My Pledge to My Country
1. I pledge to pray fervently and faithfully for America.
2. I pledge to be registered and to vote in every election—local, state, and federal—supporting, where possible, candidates who uphold biblical principles.
3. I pledge to engage in my community with God’s truth and prayerfully consider running for office.

“Our country’s in trouble, but we’ve got a great God, an awesome God,” Graham added optimistically.

Graham also offered one tongue-in-cheek piece of advice on dealing with people who are antagonistic to the Christian world view when asking those in their spheres of influence to vote.

“If these are people that hate God, tell them, forget it,” Graham joked.

“Let’s elect men and women in office who lead this nation back to one nation under God,” Graham concluded.

By the end of the year, Graham will visit all 50 states to deliver the same message. Over the next three months, Graham will visit state capitols in 12 more states:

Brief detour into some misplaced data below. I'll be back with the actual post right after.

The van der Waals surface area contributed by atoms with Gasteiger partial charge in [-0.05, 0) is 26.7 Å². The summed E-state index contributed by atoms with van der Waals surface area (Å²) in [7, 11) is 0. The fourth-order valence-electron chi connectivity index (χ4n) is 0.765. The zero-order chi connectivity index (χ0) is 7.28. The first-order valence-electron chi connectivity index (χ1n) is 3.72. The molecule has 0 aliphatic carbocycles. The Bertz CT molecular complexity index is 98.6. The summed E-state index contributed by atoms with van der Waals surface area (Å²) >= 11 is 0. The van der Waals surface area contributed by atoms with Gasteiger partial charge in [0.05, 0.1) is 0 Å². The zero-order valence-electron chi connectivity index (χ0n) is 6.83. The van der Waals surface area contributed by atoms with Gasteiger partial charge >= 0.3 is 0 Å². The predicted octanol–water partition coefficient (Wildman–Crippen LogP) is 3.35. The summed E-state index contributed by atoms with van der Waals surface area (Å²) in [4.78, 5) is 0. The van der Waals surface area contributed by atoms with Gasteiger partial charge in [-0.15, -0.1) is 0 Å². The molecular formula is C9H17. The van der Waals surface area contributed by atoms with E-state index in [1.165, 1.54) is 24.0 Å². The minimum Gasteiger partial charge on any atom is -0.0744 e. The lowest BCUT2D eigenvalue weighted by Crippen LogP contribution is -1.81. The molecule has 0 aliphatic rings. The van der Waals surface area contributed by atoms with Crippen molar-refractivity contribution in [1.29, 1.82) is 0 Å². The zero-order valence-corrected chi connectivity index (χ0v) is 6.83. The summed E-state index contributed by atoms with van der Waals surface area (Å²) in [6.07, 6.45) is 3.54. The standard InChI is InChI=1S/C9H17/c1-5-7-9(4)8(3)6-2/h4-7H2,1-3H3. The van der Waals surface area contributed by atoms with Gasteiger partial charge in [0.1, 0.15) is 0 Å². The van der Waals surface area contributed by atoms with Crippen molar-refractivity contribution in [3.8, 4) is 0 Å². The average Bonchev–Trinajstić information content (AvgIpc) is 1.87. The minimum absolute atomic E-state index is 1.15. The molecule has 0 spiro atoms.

Tallahassee, Florida – January 12
Baton Rouge, Louisiana – January 13
Concord, New Hampshire – January 19
Columbia, South Carolina – February 9
Atlanta, Georgia – February 10
Honolulu, Hawaii – February 24
Denver, Colorado – March 15
Santa Fe, New Mexico – March 16
Phoenix, Arizona – March 18
Salt Lake City, Utah – March 29
Carson City, Nevada – March 30
Sacramento, California – March 31

Graham’s theme is consistent with a recent Breitbart News article, which called for a “back to basics” movement to restore belief in the six principle ideas that led to the dominance of Western Civilization:

What is needed to reverse [the decline of Western Civilization and the United States] is a very focused “back to basics” movement to restore belief in these six principal ideas – Christianity, optimism, science, economic growth, classical liberalism (in its political expression of constitutional liberty and its economic expression of free markets) and individualism – and more importantly, the transfer of belief in these six principal ideas to subsequent generations.